Copy-Teen burns down bridge, avoids prison time

WINTERSET, IA (KCCI/CNN) - An Iowa teenager convicted of burning down a bridge won't go to jail.

The judge in the case gave him probation and mandated substance abuse training.

But a state psychologist is concerned about his violent past.

The state gave its best effort Friday to send Alexander Hoff to prison for his involvement in the Cedar Bridge arson.

They showed the judge a video of a December jail fight, where you can see Hoff repeatedly throw punches at another inmate.

The prosecution also played jail calls where you can hear the defendant talk to his friends and family.

"The truth is like, I'm not some criminal mastermind," Hoff said during the conversation.

Most of those calls filled with language too filthy for television.

But it was the psychologists both the state and defense provided, that left more questions than answers.

"I believe that he is at a high risk of ongoing criminal conduct, including potential violence," Veronica Lestinaa, a psychologist, told the court.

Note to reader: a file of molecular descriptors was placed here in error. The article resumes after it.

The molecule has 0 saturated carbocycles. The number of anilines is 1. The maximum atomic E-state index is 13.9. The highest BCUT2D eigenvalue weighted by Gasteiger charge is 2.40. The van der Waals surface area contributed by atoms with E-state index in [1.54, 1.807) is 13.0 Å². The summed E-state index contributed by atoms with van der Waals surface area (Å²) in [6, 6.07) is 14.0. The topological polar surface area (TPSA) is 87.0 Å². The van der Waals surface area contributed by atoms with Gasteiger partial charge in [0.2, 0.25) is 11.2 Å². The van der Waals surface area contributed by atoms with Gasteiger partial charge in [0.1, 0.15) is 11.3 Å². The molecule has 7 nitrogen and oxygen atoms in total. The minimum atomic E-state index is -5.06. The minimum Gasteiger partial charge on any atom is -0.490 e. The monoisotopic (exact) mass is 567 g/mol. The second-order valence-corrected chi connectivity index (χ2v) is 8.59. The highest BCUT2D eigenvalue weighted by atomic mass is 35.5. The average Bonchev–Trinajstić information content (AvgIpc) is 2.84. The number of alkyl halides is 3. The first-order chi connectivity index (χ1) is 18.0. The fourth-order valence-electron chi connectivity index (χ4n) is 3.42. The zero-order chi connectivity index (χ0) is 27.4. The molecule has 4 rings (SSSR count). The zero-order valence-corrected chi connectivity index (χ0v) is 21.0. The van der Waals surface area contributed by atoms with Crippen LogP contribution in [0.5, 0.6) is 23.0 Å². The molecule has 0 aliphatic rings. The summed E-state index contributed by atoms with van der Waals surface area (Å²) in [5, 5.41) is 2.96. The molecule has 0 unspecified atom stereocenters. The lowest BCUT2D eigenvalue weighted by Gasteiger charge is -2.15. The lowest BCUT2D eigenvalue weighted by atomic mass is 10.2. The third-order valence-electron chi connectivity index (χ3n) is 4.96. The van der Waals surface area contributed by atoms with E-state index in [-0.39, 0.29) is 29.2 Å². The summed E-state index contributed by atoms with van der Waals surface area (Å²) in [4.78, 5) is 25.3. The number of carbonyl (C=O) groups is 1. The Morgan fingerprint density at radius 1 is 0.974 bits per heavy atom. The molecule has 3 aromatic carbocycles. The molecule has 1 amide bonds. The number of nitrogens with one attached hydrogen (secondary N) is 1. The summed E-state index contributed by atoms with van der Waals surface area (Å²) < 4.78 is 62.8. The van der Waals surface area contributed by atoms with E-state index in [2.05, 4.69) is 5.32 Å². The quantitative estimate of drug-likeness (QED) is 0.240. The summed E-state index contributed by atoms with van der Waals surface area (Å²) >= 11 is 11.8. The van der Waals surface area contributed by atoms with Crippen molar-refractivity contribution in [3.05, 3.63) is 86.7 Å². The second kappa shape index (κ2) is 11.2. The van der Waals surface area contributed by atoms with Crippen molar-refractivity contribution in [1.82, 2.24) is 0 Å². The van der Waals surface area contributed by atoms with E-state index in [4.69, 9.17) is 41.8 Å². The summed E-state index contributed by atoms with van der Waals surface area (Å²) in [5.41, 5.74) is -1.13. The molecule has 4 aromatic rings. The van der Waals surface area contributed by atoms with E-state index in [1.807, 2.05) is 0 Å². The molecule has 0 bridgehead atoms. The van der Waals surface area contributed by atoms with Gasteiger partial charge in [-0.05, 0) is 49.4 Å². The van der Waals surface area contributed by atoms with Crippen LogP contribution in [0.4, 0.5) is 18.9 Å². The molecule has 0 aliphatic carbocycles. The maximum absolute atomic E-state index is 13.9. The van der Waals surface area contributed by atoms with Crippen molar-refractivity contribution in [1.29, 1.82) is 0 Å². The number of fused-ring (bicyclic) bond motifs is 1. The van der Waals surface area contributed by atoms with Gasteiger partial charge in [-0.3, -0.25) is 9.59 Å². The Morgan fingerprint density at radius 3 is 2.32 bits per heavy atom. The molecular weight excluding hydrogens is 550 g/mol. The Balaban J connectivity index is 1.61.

"I believe he is not as high risk," Luis Rosell, another psychologist contradicted.

The psychologists and Hoff told the court he has a history of alcohol and opiate abuse and that led him down the dangerous path he was on.

"I would just like to apologize for the pain that I inflicted onto the community with my actions," Hoff said. "It was a selfish reason, why i acted out. I mean it wasn't fair. It wasn't justified. I definitely do regret it."

The judge handed down a suspended sentence, giving Hoff the opportunity to go down a new path.

"He's really shown that he knows that he made a bad choice," said Teresa Pope, an attorney. "He knows that he's got to learn from that choice. He's got to take the right steps, and I think he's doing that."

"I feel like I have more potential to give this world than sitting in a prison cell," Hoff said to the court. "Thank you."

Hoff did not act alone in the bridge burning.

The two other teens involved negotiated plea deals that also kept them out of prison.

It is estimated the bridge will cost $600,000 to fix.

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